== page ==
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Common Driving Terms

Approved Driving Instructor. A driving instructor who has passes a 90-minute written exam, passed a strict driving test, reached a high standard in instruction and is checked regularly by the Driving Standards Agency.

Attitude. Behaviour towards other road users. Drivers should be tolerant, understanding and observant at all times.

Blind spot. An area where your vision is obscured by part of your vehicle or an object outside your vehicle: for example, a tree or a person standing on the pavement. It is an area that isn't visible through your side mirrors - on the right-hand and the left-hand sides of your vehicle. You should always be aware of where the blind spots are and remember 'a second look can be your lifesaver'.

Complex questions. A question which has more than one possible answer.

Co-sign. To sign a contract or document jointly, agreeing to share financial responsibility.

Cockpit checks. The five basic checks you must make before starting the engine.

Clutch control. The balance between your clutch and accelerator which helps you to move off smoothly and to move slowly under control when manoeuvring or in traffic jams without stalling.

Deductible. The money you have to pay when you are in an accident, before your insurance will pay for the rest.

Department of Transport. Government department that controls all matters relating to transport.

Depreciation. When the worth of something goes down after it is used.

Designated driver. A person who doesn't drink alcohol so he or she can drive friends (who are driving while intoxicated (DWI) or driving under the influence [of alcohol or other drugs] (DUI)) home (or any other safe destination).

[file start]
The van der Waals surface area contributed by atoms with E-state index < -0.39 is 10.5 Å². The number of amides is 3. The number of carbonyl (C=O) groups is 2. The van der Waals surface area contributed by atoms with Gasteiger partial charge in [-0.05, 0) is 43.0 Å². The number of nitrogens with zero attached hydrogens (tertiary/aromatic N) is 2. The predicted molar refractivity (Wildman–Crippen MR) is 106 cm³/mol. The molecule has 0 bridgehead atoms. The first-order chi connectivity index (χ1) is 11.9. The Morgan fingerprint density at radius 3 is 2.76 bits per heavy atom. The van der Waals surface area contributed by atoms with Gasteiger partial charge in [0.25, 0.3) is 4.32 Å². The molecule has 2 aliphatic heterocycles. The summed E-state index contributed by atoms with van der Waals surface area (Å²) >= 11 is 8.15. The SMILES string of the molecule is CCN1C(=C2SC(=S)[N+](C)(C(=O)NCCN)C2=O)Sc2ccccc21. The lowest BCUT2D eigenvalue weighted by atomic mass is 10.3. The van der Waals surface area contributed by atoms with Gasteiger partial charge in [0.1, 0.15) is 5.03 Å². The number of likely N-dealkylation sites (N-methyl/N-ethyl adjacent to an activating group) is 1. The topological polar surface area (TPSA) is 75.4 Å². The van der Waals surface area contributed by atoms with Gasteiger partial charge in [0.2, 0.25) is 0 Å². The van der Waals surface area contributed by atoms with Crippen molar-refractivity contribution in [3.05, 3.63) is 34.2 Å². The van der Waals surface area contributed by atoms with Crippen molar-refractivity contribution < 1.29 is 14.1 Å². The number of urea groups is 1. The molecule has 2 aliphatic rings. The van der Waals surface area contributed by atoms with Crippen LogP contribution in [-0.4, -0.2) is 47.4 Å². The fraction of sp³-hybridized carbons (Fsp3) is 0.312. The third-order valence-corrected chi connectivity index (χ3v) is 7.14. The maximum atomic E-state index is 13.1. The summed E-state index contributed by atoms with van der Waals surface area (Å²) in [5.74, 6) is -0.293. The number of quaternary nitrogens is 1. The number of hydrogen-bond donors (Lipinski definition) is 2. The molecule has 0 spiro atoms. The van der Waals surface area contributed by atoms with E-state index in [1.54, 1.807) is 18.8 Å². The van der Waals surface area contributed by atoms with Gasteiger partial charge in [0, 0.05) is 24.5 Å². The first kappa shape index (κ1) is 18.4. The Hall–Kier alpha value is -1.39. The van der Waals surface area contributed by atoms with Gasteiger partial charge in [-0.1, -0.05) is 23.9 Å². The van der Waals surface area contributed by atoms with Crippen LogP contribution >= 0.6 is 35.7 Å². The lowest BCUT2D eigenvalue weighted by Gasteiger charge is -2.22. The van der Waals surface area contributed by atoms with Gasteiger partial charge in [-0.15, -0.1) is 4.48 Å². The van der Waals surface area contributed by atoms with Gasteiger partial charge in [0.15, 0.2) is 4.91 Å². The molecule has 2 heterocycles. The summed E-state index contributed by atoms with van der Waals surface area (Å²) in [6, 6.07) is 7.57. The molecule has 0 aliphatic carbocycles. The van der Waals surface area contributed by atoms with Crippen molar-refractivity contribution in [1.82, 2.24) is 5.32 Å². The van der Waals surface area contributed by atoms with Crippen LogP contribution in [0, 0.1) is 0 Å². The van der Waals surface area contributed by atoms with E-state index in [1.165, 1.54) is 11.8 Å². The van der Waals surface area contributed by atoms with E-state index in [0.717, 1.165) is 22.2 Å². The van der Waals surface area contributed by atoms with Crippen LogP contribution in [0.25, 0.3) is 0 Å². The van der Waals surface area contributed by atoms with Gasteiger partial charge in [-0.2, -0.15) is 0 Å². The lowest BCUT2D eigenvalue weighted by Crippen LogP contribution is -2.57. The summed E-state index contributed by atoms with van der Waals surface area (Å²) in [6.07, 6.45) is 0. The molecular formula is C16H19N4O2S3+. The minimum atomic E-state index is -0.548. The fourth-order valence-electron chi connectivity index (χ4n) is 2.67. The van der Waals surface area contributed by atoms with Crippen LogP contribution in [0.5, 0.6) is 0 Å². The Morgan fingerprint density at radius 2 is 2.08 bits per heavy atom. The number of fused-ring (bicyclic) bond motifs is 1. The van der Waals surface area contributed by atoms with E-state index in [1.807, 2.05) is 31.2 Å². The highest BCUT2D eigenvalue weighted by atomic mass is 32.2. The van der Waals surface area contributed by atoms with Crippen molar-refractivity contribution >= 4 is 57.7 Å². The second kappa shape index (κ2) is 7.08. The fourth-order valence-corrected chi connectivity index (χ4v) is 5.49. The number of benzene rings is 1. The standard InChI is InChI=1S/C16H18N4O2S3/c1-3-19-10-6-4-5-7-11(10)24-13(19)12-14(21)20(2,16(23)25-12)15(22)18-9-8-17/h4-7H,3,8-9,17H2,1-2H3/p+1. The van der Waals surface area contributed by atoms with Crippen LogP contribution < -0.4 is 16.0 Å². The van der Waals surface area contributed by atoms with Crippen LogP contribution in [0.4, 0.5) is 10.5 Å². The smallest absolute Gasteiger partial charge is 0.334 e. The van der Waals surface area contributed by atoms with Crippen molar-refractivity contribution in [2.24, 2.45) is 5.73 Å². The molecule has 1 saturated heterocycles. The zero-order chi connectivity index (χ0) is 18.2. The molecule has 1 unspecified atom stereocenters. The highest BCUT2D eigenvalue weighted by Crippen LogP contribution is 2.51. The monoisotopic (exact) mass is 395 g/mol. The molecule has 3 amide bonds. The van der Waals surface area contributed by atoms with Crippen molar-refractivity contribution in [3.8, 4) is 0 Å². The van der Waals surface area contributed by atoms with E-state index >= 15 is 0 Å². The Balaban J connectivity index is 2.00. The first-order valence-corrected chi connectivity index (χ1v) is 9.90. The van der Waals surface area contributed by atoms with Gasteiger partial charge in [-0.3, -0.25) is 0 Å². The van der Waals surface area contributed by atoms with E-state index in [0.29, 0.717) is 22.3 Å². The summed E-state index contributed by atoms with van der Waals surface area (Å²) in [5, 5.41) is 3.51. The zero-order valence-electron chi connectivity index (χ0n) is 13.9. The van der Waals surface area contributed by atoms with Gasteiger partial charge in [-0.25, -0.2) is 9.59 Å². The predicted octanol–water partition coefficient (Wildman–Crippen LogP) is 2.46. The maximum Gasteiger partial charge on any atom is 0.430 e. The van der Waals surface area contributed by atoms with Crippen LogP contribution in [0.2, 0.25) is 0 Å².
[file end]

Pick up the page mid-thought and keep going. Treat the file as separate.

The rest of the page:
Down payment. Money that you agree to pay right away toward a purchase.

Driver visibility. The maximum distance at which the driver of a vehicle can see and identify prominent objects around the vehicle. High driver visibility is essential to safe road traffic.

Driving Standards Agency (DSA). Executive agency of the Department of Transport whose aim is to promote road safety through the advancement of driving standards.

Examiner. A person approved by the DSA to conduct driving tests.

Forward planning. Looking well ahead and anticipating what actions are needed.

Give way lines. Dotted lines across the end of a road, indicating that you are approaching a major road.

Hazard. A danger requiring more care and skill than usual.

Highway Code. Booklet produced by the Department of Transport giving road traffic law, advice and rules for all road users.

Invoice price. The price a dealer pays to the manufacturer (OEM) for a vehicle.

Kangaroo. When loss of balance of clutch and accelerator causes the car to jump.

Manoeuvres. Movement such as reversing, turning in the road or parking which require more observation and skill in handling your vehicle.

Practical test. The driving test taken with an examiner in your car.

Provisional licence. A temporary licence which allows you to practise driving with a suitable person accompanying you.

Pass Plus. A course of post-test lessons with an approved instructor to introduce you to motorway and other aspects of more skilled driving.

Reading the rod. The skill of looking and planning ahead.

SIPDE. Is an acronym for the process used to make judgements and act in traffic (used by riders to improve their riding strategy). Experienced riders make this a practice so they are aware of what is going around them. It stands for:


Stall. When the engine stops because you made an error with your footwork.

Stop lines. Unbroken lines at the end of a road which mean you must stop before crossing them.

Test routes. Routes which examiners usually use when conducting a driving test.

Theory test. Routes which examiners usually use when conducting a driving test.

Theory Test Pass Certificate. The certificate which is issued by the DSA to prove you have passed your theory test.

True market value (TMV). The current price, or what you can expect to pay for the car.

Turn in the road. Turning the car round in a road so you are facing the opposite way (formerly known as the three point turn).

Courtsey - Passing Your Driving Tests: How to Be Prepared and Feel Confident of Success, by Oatridge, Angela.
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